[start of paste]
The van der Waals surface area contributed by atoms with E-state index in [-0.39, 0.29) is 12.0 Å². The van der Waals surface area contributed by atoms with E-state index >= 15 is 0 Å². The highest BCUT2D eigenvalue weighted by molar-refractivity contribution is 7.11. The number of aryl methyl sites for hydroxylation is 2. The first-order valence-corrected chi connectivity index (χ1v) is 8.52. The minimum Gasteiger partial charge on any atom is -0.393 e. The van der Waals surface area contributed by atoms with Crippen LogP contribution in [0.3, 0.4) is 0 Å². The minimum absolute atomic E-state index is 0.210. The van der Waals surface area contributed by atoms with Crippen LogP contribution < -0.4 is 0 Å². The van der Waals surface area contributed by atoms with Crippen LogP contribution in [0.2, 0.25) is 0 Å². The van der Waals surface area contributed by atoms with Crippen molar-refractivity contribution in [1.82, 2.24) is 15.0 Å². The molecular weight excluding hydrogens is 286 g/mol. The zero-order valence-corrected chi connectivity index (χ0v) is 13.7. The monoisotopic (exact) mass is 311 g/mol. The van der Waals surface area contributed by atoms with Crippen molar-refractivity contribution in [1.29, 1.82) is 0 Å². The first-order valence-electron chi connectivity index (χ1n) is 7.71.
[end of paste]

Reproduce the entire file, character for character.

The van der Waals surface area contributed by atoms with E-state index in [-0.39, 0.29) is 12.0 Å². The van der Waals surface area contributed by atoms with E-state index >= 15 is 0 Å². The highest BCUT2D eigenvalue weighted by molar-refractivity contribution is 7.11. The number of aryl methyl sites for hydroxylation is 2. The first-order valence-corrected chi connectivity index (χ1v) is 8.52. The minimum Gasteiger partial charge on any atom is -0.393 e. The van der Waals surface area contributed by atoms with Crippen LogP contribution in [0.3, 0.4) is 0 Å². The minimum absolute atomic E-state index is 0.210. The van der Waals surface area contributed by atoms with Crippen LogP contribution < -0.4 is 0 Å². The van der Waals surface area contributed by atoms with Crippen LogP contribution in [0.2, 0.25) is 0 Å². The van der Waals surface area contributed by atoms with Crippen molar-refractivity contribution in [1.82, 2.24) is 15.0 Å². The molecular weight excluding hydrogens is 286 g/mol. The zero-order valence-corrected chi connectivity index (χ0v) is 13.7. The monoisotopic (exact) mass is 311 g/mol. The van der Waals surface area contributed by atoms with Crippen molar-refractivity contribution in [1.29, 1.82) is 0 Å². The first-order valence-electron chi connectivity index (χ1n) is 7.71.